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#32 - 2011 December
By Sarah L. Myers
New York, USA
It's my favorite New York City bar, my favorite New York Dolls song, and now it's my favorite way to get trashed.
New York. My version of the city that never sleeps -
NYC from the Chelsea Hotel
I recently came across a seemingly endless stack of notebooks, journals, and manuscripts - all composed when I was between the ages of 14 and 17, all detailing a life I’d yet to live, and all written for a city I’d yet to even visit.
New York was an “almost” place. It reminded me of Oz, or Mecca, or a storybook land composed entirely of “almost” characters. They existed somewhere, but were so far removed from my world they only lived in my imagination. I don’t even know why I wanted to see it. I had no family in New York. My mother had never been. My brother hated big cities and despised crowds of people. My grandma and grandpa never spoke of New York in any way outside the norm. “She’s a movie star in New York.” “I don’t know why anyone would want to live in New York.” But I kept writing, and soon developed my own group of characters living in an “almost” world in Manhattan.
Rachel was a runaway, breaking free at age fourteen from an institution upstate. Scream was her rock star boyfriend. New York City was very real, and served as the backdrop for their tumultuous romance. Dino was another musician, prone to wearing leopard-print vests and leather pants. I had to believe these people were really out there. I cut out ads from the Village Voice. There were places called Coney Island High, hosting Glitter Acid Rock n’ Roll Trash Balls. Joey Ramone threw parties at the Continental. I pictured Scream leaning against the wall at CBGBs, maybe getting an old flier stuck to his jacket.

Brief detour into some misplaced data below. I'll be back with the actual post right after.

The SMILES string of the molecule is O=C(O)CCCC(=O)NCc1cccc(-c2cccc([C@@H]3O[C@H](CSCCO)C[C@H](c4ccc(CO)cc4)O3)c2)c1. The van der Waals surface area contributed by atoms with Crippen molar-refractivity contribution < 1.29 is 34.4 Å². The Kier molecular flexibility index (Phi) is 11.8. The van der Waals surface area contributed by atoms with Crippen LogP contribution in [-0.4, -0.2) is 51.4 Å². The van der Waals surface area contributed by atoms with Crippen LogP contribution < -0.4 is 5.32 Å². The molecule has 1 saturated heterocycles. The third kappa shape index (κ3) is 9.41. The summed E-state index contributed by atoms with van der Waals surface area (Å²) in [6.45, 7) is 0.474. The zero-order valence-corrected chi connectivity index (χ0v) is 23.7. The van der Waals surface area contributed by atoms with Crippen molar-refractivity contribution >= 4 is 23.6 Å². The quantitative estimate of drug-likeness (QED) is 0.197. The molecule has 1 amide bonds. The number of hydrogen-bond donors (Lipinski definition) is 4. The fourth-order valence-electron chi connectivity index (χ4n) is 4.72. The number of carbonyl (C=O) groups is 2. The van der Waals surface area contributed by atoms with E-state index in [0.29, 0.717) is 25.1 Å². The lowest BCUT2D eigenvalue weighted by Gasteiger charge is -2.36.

There was Georgia, a Midwestern transplant who falls in love with the brooding Cash Landing. His combat boots hit the floor of their NYU theater class, they lock eyes, and all she sees for the next 57 pages is him. Fast forward thirteen years, when I’m sitting on the 6 train trying not to drop “The Marriage Plot” as Jeffrey Eugenides describes Leonard Bankhead in eerily similar detail. Eugenides had written his way out of Detroit. I was creating a world other than mine in Indiana.
During my first visit to New York I stayed at the legendary Chelsea Hotel. I imagined ghosts circling around me as I worked on my Thirsty editorial. I’d read a sign taped to a residents’ door: “I didn’t choose the Chelsea. The Chelsea chose me.” I felt the same way about the city. I painted myself into it, feeling a thrill when someone asked me for directions, mistaking me for a real New Yorker. Truthfully, I was scared, totally unsure of myself, and couldn’t wait for that day when my footing was cemented and sure. Now fast forward just five years, when I finally recognize devotion and reject deception. You shrug off the bad because there just isn’t time to deal with it. There are columns to write, shows to see, drinks to drink, and memories to make.
This year challenged my love for New York more than others. There were some pretty big transitions, but adapting to change is like taking a breath these days. I love my city, and it’s proven itself to me in 2011. Those characters are definitely here. You may have created similar ones yourself, and are just as amazed that you can live where they do. I’m still surprised every day.